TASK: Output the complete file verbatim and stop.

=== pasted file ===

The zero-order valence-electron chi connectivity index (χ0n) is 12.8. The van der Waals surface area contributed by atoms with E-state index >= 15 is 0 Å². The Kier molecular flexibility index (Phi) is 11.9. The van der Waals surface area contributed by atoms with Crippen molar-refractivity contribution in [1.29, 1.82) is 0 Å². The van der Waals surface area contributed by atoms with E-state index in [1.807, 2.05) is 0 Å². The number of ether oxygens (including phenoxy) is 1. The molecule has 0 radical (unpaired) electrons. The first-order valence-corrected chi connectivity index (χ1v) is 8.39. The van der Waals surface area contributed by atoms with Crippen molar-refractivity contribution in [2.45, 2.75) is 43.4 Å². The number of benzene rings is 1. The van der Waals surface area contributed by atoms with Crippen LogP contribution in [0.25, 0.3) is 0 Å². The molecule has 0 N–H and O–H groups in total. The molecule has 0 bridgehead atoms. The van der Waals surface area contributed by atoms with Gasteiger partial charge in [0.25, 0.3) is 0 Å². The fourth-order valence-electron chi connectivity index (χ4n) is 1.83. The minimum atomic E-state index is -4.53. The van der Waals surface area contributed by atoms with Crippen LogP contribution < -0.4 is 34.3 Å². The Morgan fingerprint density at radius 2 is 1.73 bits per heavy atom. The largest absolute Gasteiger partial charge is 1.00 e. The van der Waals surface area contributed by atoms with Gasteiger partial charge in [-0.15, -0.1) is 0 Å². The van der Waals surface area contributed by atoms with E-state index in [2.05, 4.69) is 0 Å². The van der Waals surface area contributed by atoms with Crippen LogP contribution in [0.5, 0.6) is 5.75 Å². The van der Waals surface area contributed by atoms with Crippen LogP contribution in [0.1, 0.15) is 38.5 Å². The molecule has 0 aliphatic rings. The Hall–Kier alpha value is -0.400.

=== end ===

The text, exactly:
The zero-order valence-electron chi connectivity index (χ0n) is 12.8. The van der Waals surface area contributed by atoms with E-state index >= 15 is 0 Å². The Kier molecular flexibility index (Phi) is 11.9. The van der Waals surface area contributed by atoms with Crippen molar-refractivity contribution in [1.29, 1.82) is 0 Å². The van der Waals surface area contributed by atoms with E-state index in [1.807, 2.05) is 0 Å². The number of ether oxygens (including phenoxy) is 1. The molecule has 0 radical (unpaired) electrons. The first-order valence-corrected chi connectivity index (χ1v) is 8.39. The van der Waals surface area contributed by atoms with Crippen molar-refractivity contribution in [2.45, 2.75) is 43.4 Å². The number of benzene rings is 1. The van der Waals surface area contributed by atoms with Crippen LogP contribution in [0.25, 0.3) is 0 Å². The molecule has 0 N–H and O–H groups in total. The molecule has 0 bridgehead atoms. The van der Waals surface area contributed by atoms with Gasteiger partial charge in [0.25, 0.3) is 0 Å². The fourth-order valence-electron chi connectivity index (χ4n) is 1.83. The minimum atomic E-state index is -4.53. The van der Waals surface area contributed by atoms with Crippen LogP contribution < -0.4 is 34.3 Å². The Morgan fingerprint density at radius 2 is 1.73 bits per heavy atom. The largest absolute Gasteiger partial charge is 1.00 e. The van der Waals surface area contributed by atoms with Gasteiger partial charge in [-0.15, -0.1) is 0 Å². The van der Waals surface area contributed by atoms with E-state index in [2.05, 4.69) is 0 Å². The van der Waals surface area contributed by atoms with Crippen LogP contribution in [0.5, 0.6) is 5.75 Å². The van der Waals surface area contributed by atoms with Crippen LogP contribution in [0.1, 0.15) is 38.5 Å². The molecule has 0 aliphatic rings. The Hall–Kier alpha value is -0.400.